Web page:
Cherries, Sour (shuan yin tao) – are warming, moistening, sweet, and they tonify the Qi and Blood while also moving Blood. They are associated with the Spleen, Stomach, and Kidneys and some sources cite the Liver or Heart also being part of the equation. Cherries are known to help eliminate excess body acids, and are beneficial for those who feel cold on a regular basis. They are also a rejuvinative, benefit the skin and body, strengthen the Spleen and stimulate the appetite, quench thirst and prolong life. Additionally, cherries are high in iron and help with anemia.

Cranberries (dried, unsweetened or fruit sweetened) are sour and cooling, they promote urination and strengthen the Kidneys and reproductive system.  For me, in a way, cranberries help to consolidate (or bring together, inwardly) the Kidneys and reproductive system to strengthen them. They do this, in my mind, by helping the Kidneys pull fluids inward so they can better eliminate waste via the bladder/urination. I think too that cranberries secondarily benefit the Liver, Spleen and Lungs – but will have to save that pontification for another time!

Apricots are sweet, sour and slightly cool.  They regenerate body fluids and alleviate thirst and clear heat. I tend to over-eat nourishing foods during this time of year, and tend to be very thirsty AND develop heat symptoms (redness in particular), so apricots were added to this blend to help balance any heat signs.

Grapefruit peel is warming, it regulates Qi, dries Dampness and helps to resolve stomach distention. It benefits the Liver, Spleen and Stomach – and the Lungs I believe. As someone who tends toward Qi Stagnation and Dampness (from sitting and working all day, and from my constitutional type), I need as much help in this arena as I can get.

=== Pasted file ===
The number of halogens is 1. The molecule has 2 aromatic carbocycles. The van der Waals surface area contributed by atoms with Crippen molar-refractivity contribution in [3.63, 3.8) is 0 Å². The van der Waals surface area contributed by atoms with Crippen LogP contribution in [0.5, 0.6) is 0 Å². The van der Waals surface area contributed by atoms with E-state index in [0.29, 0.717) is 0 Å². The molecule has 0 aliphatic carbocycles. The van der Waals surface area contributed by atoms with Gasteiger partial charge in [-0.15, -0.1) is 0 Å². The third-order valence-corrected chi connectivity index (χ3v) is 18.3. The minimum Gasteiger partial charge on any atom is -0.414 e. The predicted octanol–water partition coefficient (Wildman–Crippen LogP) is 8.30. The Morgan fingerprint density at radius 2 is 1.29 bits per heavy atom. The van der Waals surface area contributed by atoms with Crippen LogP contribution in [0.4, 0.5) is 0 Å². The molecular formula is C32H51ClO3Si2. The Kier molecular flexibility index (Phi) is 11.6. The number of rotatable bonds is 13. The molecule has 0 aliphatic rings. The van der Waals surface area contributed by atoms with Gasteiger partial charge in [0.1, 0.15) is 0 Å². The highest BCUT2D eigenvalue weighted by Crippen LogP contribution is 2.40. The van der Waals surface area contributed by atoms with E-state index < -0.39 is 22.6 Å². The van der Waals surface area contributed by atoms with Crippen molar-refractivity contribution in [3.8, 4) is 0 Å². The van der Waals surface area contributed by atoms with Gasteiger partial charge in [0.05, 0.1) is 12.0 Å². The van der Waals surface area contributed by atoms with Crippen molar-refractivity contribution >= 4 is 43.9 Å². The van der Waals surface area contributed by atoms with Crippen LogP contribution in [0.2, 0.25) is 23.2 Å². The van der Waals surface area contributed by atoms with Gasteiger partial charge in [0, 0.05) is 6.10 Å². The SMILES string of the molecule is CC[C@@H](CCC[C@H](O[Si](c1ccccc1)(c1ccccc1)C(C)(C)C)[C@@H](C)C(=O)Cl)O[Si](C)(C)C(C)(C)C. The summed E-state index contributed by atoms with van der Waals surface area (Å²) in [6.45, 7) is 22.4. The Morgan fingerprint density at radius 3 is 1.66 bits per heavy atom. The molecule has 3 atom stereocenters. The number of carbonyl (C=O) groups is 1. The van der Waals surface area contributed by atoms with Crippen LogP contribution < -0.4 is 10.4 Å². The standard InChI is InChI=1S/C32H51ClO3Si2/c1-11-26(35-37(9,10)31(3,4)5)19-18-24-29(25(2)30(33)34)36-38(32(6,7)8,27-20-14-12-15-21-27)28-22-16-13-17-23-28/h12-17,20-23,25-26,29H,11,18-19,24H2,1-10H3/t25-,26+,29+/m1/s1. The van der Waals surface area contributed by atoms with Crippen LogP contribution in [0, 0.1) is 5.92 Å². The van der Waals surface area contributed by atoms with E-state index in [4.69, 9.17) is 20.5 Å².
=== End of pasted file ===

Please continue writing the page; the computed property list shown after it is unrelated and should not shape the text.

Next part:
Fresh ginger (sheng jiang) – is a warm, spicy herb that is affiliated with the Lungs, Spleen and Stomach. It is often used in formulas to circulate the herbs through the body, and to relieve any digestive discomfort or toxicity of the other herbs in a formula. In this case, ginger is used to warm the Stomach and Spleen. Dried ginger may also be used, but it is much warmer (hot!) and acts differently enough in my body that fresh ginger is best used as often as possible.

Cardamom is one of my favorite spices of all time. It is spicy, it is sweet, it is warming, it is fragrant and it tonifies and strengthens digestion.  It benefits the Lungs, Spleen and Stomach, moves Qi, dissolves dampness, and descends “rebellious Qi” (ie nausea, vomiting, abdominal pain, etc.)

Cinnamon is spicy, hot, and penetrates the Heart, Liver, Kidney and Spleen channels. This translates to our inner fire and spark, our drive and ambition, wisdom and intention. It is in this recipe to provide a contrast to the sweetness that is prevalent in all of the other herbs. Cinnamon has been used in recent years to stabilize blood sugar, I’m not convinced there is enough in this recipe to provide for such an effect to take place.

Nutmeg benefits the Spleen, Stomach and Large Intestines and is warm, pungent and helps to move the Qi.  As I used mace in this recipe, I’ll discuss mace’s properties to the extent that I am able:

Mace is the outer carapace of the nutmeg seed, and I am unable to find information about its energetics. I would say that it is warm, sweet and pungent, with a slight edge of bitterness, and is associated with the Spleen, Stomach, Pericardium and Heart (it’s color is red after all, and encases the seed/aril that is nutmeg as the Pericardium encases the Heart) meridians. Perhaps mace has less of a strong medicinal action in terms of promoting Qi circulation than nutmeg, nevertheless it does act as a carminative (Qi mover). I find that it lifts and spreads lightly, opens the Heart and Pericardium to relax interactions between oneself and the world (or between you and your food!); and mace is used in Ayurveda as an aphrodisiac and brain stimulant.

Salt is the taste associated with the Kidneys in CM, and “directs” the herbs to the Kidneys so that the Kidneys can then best utilize all that the herbs have to offer. Too much salt can damage the Kidneys.




The Tao of Nutrition